Mr. Ivan Lewis: NHS North West is working with Heart of Mersey to set up a community interest company to develop social marketing methods to improve the health of the population in the North West of England. The project is still in development.
Helen Jones: To ask the Secretary of State for Health whether any consultants have been employed to advise on the setting up of the new public interest company planned by the North West strategic health authority. 
Mr. Ivan Lewis: The charitable organisation Heart of Mersey is developing a brand for a comprehensive approach to the promotion of better health in the North West of England. The branding work will be used as an umbrella programme for the work of the community interest company.
Ms Rosie Winterton: Patients may receive treatment in other member states of the European Economic Area and in Switzerland through the E112 referral scheme, in accordance with Regulation (EEC) 1408/71. This regulation co-ordinates the social security and healthcare schemes of the member states.
|Number of E112s issued|
The drop in referrals from 2004 is due to the change in EC healthcare rules that took place that year. Since 1 June 2004, patients no longer need an E112 for the ongoing care of pre-existing medical conditions. This is now covered on the European Health Insurance Card (EHIC).
Mr. Marsden: To ask the Secretary of State for Health (1) how many qualified personnel are available to operate myocardial perfusion scanners in (a) west Lancashire, (b) the north-west and (c) England; 
Work force planning is a matter for local determination. It is for primary care trusts and strategic health authorities to determine their work force needs, as they are best placed to assess the healthcare requirements of their local population.
Chris Huhne: To ask the Secretary of State for Health how many (a) accident and emergency, (b) maternity and (c) paediatric hospital wards (i) closed and (ii) opened in (A) rural and (B) non-rural areas in each year since 1997; and if she will make a statement. 
Andy Burnham: Information regarding maternity and paediatric hospital wards is not collected in the format requested. National health service trusts self-report the number of accident and emergency (AandE) services they provide against definitions provided by the Department for the three types of AandE on a quarterly basis. The information available for type 1 (major) AandE departments is provided in the following table.
|Number of type 1 AandE departments|
1. QMAE data used for type 1 AandE departments for years 2002-03 to 2006-07.
2. KH03 data used for type 1 A&E departments for year 2001-02.
3. Position is at end March except for 2006-07 where position is at end December 2006.
QMAE and KH03
Prior to 2000-01, NHS trusts submitted written information on whether or not they provided AandE services. They did not submit a count of the number of services provided. The following table shows information for the number of trusts that said they were providing type 1 (major) AandE services for the period available.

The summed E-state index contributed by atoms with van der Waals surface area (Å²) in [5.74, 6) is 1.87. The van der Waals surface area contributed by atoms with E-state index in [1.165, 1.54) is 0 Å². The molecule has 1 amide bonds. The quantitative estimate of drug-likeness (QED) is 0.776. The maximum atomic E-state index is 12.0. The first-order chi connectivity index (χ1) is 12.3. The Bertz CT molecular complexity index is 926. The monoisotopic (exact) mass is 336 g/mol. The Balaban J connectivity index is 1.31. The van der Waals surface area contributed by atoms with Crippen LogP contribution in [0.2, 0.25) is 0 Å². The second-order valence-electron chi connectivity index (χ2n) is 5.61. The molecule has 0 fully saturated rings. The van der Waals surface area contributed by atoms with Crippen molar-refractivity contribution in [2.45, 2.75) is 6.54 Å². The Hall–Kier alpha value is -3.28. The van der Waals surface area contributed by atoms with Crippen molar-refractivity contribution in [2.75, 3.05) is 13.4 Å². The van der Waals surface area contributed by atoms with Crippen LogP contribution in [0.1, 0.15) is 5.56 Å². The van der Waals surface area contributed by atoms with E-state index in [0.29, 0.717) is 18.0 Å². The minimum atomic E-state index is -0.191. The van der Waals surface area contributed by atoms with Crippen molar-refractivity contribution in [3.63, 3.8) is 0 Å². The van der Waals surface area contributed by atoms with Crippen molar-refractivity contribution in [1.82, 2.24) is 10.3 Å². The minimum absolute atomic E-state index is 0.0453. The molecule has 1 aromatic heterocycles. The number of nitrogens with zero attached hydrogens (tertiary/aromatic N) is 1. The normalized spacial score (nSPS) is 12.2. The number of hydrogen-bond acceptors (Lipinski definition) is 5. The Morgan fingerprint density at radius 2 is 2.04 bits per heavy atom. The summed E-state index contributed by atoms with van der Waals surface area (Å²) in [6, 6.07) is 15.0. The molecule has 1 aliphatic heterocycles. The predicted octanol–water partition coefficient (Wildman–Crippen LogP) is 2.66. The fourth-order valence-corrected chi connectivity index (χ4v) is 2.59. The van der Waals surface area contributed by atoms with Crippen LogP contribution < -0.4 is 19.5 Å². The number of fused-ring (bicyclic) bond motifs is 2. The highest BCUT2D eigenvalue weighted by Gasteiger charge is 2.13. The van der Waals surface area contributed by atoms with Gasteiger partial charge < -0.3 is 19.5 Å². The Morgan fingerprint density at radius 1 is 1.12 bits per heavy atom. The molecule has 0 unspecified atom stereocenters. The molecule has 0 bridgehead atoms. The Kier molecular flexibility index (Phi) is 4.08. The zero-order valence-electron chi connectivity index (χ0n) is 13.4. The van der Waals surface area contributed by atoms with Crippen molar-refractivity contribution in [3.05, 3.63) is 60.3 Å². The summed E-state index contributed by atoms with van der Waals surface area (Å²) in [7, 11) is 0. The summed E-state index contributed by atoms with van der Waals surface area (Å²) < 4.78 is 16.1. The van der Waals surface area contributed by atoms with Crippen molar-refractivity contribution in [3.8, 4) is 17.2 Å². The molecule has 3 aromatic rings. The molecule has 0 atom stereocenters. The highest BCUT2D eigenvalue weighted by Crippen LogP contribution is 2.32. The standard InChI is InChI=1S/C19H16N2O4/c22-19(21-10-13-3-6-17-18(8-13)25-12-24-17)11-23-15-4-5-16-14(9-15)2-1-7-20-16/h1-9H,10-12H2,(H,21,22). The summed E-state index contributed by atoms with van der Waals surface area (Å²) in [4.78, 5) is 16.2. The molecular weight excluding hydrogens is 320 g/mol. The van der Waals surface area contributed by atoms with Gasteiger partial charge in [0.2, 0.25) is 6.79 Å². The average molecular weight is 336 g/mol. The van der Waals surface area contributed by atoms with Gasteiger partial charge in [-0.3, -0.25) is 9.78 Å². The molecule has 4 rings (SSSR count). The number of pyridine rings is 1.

|Number of trusts reporting type 1 (major) AandE services|
Position is at end March.
Department of Health KH03 dataset
Miss McIntosh: To ask the Secretary of State for Health what safeguards are in place to verify the qualifications of overseas applicants in the new procedures being followed for junior hospital doctor appointments. 
Ms Rosie Winterton: Applicants are expected to bring with them to interview and assessments for specialty registrar programmes evidence of the qualifications required, as outlined in the person specification. The evidence required and the application process have been designed in accordance with Postgraduate Medical Education and Training Board requirements.
Peter Bottomley: To ask the Secretary of State for Health what assessment she has made of the impact of the provision on internet sites of the shortlisting marking scheme and model answers on the Medical Training Application Service (MTAS); and if she will add appropriate links to the MTAS's website to make such information available to all visitors to the website. 
Ms Rosie Winterton: The evidence required and the application process through the Medical Training Application Service has been designed in accordance with Postgraduate Medical Education and Training Board requirements. In view of the widespread concern over the shortlisting process we set up an independent review of the Modernising Medical Careers recruitment and selection process. This is being led by Professor Neil Douglas, vice-chair of the Academy of Medical Royal Colleges and president of the Royal College of Physicians of Edinburgh. Members of the review group include representatives of the Royal Colleges, the British Medical Association, the four United Kingdom Health Departments and National Health Service Employers.
Ms Rosie Winterton [holding answer 16 April 2007]: In developing the recruitment process, the Royal Colleges agreed the content and requirements of the person specifications for each specialty and level.
When undertaking shortlisting, at least two selectors scored each answer on the application forms against nationally agreed scoring criteria. Selectors are mostly clinicians in the appropriate specialty, but the Postgraduate Medical Education and Training Board requires lay input into the selection process.
However, as a result of the review of recruitment for specialty training, as outlined in the review groups statement on 4 April, selection will now honour the aforementioned, but also ensure that all eligible applicants to specialty training in England will be invited for interview in their first affirmed preference.